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July 29, 2015 / 13 Av, 5775
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Reflections On The Feldman Affair


The Feldman Affair, by which I mean both the New York Times Magazine article and its aftermath, is a significant event in the development of American Orthodoxy, encompassing important issues about Modern Orthodoxy that have not been sufficiently explored, intra-Orthodox divisions, and our approach to intermarriage.

The episode is likely to be cited for years to come and I imagine that, in due course, Professor Feldman will have more to say about his encounter with Judaism, if only because one of the inescapable messages in the article is his strong desire to remain part of the Jewish people, irrespective of his marrying out. He is young, gifted and blessed with much cachet, even star quality.

The controversy that erupted immediately after publication merits reflection. Doubtlessly, the Times venue added immeasurably to the attention the article received, adding as well to the view in certain Jewish quarters that the newspaper we like to read and like to hate is too willing to play loose with Jewish sensibilities, as is frequently evident in reportage from Israel.

The Modern Orthodox who especially have been critical of the Times now have additional ammunition because of the nasty and gratuitous association of Baruch Goldstein and Yigal Amir with their camp.

Their reaction inadvertently discloses a fault-line in American Orthodoxy. While the Moderns cried foul, with the exception of a small number the affair has not been an important story within the yeshiva world and certainly not in chassidic circles. Neither Hamodia nor Yated Ne’eman, the two English language weeklies that serve these sectors, has given the story much attention. Perhaps it is because haredim do not read the Times as much as the other Orthodox do or, alternatively, they find nothing new in the newspaper’s anti-religious slant.

I suspect that also at work is the familiar and lamentable tendency of many haredim not to care about the concerns of the Moderns whose lifestyle and attitudes are often out of sync with theirs. It is as if haredim believe the Moderns inhabit a different Jewish universe.

More curious, perhaps, is the anger of the Moderns, including those of a Centrist Orthodox orientation. These are religious Jews who are not often given to communal histrionics, except with regard to Israel. Likely, a key factor in their fierce reaction was that Feldman’s target was Maimonides, the Boston day school established by Rabbi Joseph B. Soloveitchik and intimately identified with him for decades.

Although there has long been an intra-Orthodox dispute over whether the Rav can be labeled as Modern Orthodox, it is incontrovertible that the Moderns regard him as such and venerate him as a transcendent figure in Jewish life. Had Feldman attended another day school and written in the same vein, I believe the response would have been considerably muted.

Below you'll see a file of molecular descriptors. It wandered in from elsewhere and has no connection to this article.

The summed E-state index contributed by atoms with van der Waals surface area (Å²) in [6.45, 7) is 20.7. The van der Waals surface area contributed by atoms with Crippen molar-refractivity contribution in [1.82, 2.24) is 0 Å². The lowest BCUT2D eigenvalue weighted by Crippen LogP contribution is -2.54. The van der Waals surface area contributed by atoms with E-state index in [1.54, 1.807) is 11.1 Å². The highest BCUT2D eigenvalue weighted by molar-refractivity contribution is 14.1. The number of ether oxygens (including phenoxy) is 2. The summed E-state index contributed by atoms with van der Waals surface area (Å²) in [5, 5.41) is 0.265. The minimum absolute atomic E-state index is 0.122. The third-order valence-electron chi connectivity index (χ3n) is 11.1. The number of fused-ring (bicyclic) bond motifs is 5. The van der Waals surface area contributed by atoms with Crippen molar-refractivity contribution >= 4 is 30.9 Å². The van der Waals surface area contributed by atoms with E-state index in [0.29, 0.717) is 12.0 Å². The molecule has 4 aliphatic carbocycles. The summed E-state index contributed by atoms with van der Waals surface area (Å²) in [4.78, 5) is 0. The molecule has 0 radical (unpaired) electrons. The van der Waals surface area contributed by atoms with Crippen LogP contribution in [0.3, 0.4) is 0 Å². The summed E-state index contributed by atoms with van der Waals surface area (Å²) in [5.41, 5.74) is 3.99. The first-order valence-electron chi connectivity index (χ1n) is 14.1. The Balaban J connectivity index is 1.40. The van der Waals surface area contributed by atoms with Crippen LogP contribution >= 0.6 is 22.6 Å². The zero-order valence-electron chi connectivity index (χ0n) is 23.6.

The article did not break new ground in its depiction of Orthodoxy, yet the Moderns reacted as if their world was under siege. Media and scholarly attacks against Orthodox Jews are routine and routinely they include ample doses of nastiness. In fact, the genre is a mini-cottage industry in both Israel and North America, with sociologists – real and imposters – using religious Jews as punching bags. Haaretz apparently feels that it hasn’t done its journalistic duty if more than one issue goes by without an article or two that vilifies the Orthodox, especially the haredim.

The following is from a recent Haaretz book review: “Haredi society contains reactionary, conservative, extremist and violent elements. Corruption, parasitism and an abundance of other disorders also plague the society.” The parasitism charge is classical anti-Semitism and it was utilized by Communists and Nazis in their anti-Jewish campaigns.

The Moderns have no reaction to the drumbeat of media and scholarly attacks against yeshiva-world and chassidic Jews. The Orthodox Union issued a sharp statement critical of the Times and the Feldman piece. It is silent when haredim are denigrated and demonized. There is no anger when Professor Samuel Heilman vilely compares Orthodox yeshivas with Islamic seminaries that have trained suicide bombers. In fact, Heilman is a star on the Modern Orthodox speaking circuit. He was prominently featured at conferences of Edah, the unlamented ultra-Modern Orthodox organization that is no more, probably because its rhetoric was never matched by a sufficient religious sensibility.

About the Author: Dr. Marvin Schick has been actively engaged in Jewish communal life for more than sixty years. He can be contacted at mschick@mindspring.com.


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